Death Or Liberty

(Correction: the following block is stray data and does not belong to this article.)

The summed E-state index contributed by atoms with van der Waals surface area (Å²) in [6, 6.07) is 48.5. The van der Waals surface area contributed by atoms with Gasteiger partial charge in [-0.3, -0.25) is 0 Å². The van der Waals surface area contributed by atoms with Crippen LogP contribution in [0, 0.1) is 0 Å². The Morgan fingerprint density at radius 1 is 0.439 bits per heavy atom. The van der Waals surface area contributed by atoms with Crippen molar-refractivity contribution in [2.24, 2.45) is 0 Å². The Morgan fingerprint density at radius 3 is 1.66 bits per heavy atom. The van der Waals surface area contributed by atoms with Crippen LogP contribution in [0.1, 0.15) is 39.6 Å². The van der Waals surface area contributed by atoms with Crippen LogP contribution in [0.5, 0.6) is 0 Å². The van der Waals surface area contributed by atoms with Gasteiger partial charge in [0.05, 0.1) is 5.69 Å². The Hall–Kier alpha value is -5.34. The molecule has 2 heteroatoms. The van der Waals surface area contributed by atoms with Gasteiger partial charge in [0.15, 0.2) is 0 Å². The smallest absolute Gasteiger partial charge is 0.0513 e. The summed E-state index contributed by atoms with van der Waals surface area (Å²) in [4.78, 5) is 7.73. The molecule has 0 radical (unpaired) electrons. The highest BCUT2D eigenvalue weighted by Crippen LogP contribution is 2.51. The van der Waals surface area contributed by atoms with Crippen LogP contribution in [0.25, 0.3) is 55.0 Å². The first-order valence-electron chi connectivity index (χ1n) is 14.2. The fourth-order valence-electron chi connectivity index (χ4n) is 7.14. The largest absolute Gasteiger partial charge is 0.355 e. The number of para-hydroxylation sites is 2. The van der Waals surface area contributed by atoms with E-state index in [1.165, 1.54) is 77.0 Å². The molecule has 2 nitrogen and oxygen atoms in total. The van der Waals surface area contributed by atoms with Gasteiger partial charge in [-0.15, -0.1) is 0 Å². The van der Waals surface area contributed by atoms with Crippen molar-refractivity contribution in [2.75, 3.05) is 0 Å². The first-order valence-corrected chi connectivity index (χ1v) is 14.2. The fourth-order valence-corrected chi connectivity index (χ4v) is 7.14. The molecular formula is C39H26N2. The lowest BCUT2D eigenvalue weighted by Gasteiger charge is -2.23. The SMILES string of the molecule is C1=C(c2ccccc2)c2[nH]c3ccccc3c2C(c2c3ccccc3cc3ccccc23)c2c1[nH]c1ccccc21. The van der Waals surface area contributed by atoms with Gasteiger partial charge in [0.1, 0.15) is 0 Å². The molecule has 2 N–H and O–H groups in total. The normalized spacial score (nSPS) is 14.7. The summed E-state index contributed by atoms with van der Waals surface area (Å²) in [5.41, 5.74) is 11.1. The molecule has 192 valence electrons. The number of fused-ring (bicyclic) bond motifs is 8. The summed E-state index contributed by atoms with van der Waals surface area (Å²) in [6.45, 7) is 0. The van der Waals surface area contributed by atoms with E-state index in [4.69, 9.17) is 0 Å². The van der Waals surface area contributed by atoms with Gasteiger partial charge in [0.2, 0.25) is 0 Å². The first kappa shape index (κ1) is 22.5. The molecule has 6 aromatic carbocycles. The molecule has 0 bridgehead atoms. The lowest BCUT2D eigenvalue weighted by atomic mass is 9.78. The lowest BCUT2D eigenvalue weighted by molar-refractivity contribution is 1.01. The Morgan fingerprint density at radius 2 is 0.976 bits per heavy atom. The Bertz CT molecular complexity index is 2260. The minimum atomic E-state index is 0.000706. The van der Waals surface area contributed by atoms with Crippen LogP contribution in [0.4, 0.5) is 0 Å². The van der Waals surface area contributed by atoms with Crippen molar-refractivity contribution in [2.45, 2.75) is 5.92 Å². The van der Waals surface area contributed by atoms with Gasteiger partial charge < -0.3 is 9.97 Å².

A lot of what we call justice or morality is based on the notion that death is the worst thing that can happen. You deprive another person of life, that’s pretty much the worst thing you can do, right? To quote Clint Eastwood‘s character in Unforgiven, “…you take away everything a man has, and everything he’s gonna have.” It’s a common concept, but it’s wrong, at least from a spiritual perspective, by which I mean that if you believe in an afterlife of pretty much any kind, death is merely a transition. If you don’t believe in an afterlife, death is an end; certainly an end to all of life’s potential suffering, as well as to its potential pleasures. The spiritual dimension to this philosophical conundrum has implications in nearly every facet of life and the law. The law, the courts and juries are often charged with deciding who deserves to die, and yet we all die, so it should hardly surprise us if some people don’t consider death a deterrent; certain death didn’t deter Jesus, nor Joan of Arc, and I could cite further examples all afternoon. The enduring power of the above-referenced movie lies in a quote that appears later in the film, when the would-be gunslinger asks, “I guess he had it comin’, huh?” and Clint’s character says, “We’ve all got it comin’, kid.”  This is all preamble to why I think most folks misplace their anger and outrage, and why I think Trayvon Martin’s death, while not unimportant, is not national news, but a distraction. More to come.


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